Classes are set to resume in Seattle on January 8. Thanks to new changes in Washington state law and a recent measles outbreak, students who are not vaccinated will not be allowed to return to class until they can show proof that they’ve been vaccinated. The school has sent letters to 2,274 students — making their parents aware of the policy.
Washington state had — until recently — allowed “personal preference” as a reason for parents to decline vaccinating their kids. However, this year state legislators changed the law to remove that method of opting out of vaccines. Now, the only exceptions that will be accepted are those that are for health or religious reasons.
Washington has recently been hit hard by a measles outbreak. According to the Washington State Department of Health, two outbreaks of the once-nearly-eradicated disease have resulted in 87 active cases.
As far as Seattle Public Schools spokesman Tim Robinson sees it, these outbreaks are part of the reason unvaccinated kids won’t be allowed through the doors at any school in his district.
“Unfortunately, by state law we have to exclude them,” he said.
If a student who is known to be unvaccinated turns up at school on or after January 8 without documentation that they’ve been vaccinated against measles, mumps, and rubella, they’ll be “held aside” and a parent or guardian will be contacted to come retrieve them.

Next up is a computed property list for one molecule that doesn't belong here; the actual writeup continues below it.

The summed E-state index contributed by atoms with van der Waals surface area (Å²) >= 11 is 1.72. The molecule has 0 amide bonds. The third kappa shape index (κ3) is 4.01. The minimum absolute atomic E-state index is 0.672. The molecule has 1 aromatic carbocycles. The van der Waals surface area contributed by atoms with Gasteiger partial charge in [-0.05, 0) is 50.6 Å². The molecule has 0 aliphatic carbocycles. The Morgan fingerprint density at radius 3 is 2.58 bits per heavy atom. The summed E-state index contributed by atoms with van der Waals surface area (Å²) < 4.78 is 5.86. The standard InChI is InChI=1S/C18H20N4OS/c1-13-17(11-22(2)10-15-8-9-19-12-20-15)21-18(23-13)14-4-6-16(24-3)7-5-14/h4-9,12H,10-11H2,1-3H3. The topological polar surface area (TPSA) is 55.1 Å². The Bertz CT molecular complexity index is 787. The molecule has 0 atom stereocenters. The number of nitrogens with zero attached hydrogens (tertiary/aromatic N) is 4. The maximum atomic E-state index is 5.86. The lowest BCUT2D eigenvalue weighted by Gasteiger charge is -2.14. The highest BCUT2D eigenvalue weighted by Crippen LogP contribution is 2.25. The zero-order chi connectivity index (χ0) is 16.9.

The new rule does not apply to kids who are exempt from vaccination requirements due to medical reasons.
Any student who misses school because they’re not vaccinated will be given an unexcused absence.
To make things easier on parents who may not have health insurance or who may not be able to afford having their kids vaccinated, the Seattle Public Schools is offering free vaccination clinics, according to its website.
A generation ago, measles was considered all but eradicated. However, the communicable disease is now back, thanks largely to an increasing percentage of parents who decline to have their children vaccinated.
In 2019, some 1,276 cases of measles have been confirmed in 31 states, the highest number since 1992.
According to The Mayo Clinic, measles can, in some cases, cause ear infections, bronchitis, encephalitis, or pneumonia. The disease is rarely fatal, but pregnant women, the elderly, very young children, and people with compromised immune systems are particularly at risk.